The role of human papillomavirus vaccination in promoting delivery of other preventive and medical services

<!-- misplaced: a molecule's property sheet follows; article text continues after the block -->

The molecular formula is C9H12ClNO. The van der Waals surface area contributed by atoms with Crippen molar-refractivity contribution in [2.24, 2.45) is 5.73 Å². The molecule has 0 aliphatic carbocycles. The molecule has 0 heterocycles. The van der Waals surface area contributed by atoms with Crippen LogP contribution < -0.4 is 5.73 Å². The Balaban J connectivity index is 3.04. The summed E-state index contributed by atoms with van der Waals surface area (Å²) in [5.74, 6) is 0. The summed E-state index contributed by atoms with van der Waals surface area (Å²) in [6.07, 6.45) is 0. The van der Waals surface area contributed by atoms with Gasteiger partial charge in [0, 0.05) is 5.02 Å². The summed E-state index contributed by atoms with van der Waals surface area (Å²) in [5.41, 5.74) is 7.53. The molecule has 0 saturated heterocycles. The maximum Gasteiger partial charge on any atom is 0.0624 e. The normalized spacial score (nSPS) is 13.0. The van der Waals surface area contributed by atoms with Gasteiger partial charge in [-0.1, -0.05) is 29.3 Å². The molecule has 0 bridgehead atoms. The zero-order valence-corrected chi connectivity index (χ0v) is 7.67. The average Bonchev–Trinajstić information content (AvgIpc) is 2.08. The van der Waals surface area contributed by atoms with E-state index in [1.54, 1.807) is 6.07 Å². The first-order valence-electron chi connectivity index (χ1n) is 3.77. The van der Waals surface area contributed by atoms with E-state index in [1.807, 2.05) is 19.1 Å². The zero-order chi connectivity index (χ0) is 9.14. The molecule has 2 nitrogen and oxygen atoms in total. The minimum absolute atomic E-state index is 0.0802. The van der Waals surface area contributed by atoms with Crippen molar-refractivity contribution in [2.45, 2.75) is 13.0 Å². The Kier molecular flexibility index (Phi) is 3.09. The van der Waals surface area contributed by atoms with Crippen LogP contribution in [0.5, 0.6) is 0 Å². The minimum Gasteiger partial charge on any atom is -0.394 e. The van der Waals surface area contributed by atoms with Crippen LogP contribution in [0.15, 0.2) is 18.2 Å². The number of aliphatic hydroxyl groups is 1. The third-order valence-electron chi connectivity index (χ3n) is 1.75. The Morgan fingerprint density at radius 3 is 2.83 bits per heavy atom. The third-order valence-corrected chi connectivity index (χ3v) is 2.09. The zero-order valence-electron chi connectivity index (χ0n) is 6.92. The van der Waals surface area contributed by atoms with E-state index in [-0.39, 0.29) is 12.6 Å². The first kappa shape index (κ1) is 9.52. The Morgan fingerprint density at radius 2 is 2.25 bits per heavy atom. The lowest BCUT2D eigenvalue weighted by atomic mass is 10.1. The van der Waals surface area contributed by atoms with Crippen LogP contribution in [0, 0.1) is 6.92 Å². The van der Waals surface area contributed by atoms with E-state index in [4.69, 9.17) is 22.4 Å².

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OBJECTIVE: Adolescents infrequently present for preventive health visits. The 3-dose human papillomavirus (HPV) vaccine may result in increased health care visits and thus indirectly improve health services for teens. We examined whether other health services were delivered in conjunction with the second (HPV2) or third (HPV3) dose of the HPV vaccine. METHODS: We conducted a chart review for girls 9 to 20 years of age (n = 571) who received HPV2 or HPV3 within 4 months of its due date at any of 9 clinical sites. Analyses were limited to the 422 visits (72%) where HPV vaccine was specified as a reason for the visit. A generalized linear model was used to evaluate the impact of site of care on delivery of other health services. RESULTS: Nearly half (43%) of adolescents received another medical or preventive health service at the time of HPV2 or HPV3 vaccine administration. Most common services were 1 or more other vaccines (30%) or medical services (35%). Older teens were more likely than younger teens to receive reproductive health services and sexually transmitted infection screening. After controlling for age and adjusting for clustering within sites, receiving care at an academic health center versus a private practice was strongly associated with increased odds of receiving other medical or preventive health services at follow-up (odds ratio 2.07; 95% confidence interval 1.44-2.97). CONCLUSIONS: Adolescents, especially those receiving care at an academic health center, often received other health services at the time of HPV2 or HPV3 vaccination. Because visits occurred within 6 to 8 months of the prior vaccine dose, our findings suggest vaccine visits may lead to improved delivery of adolescent health services.
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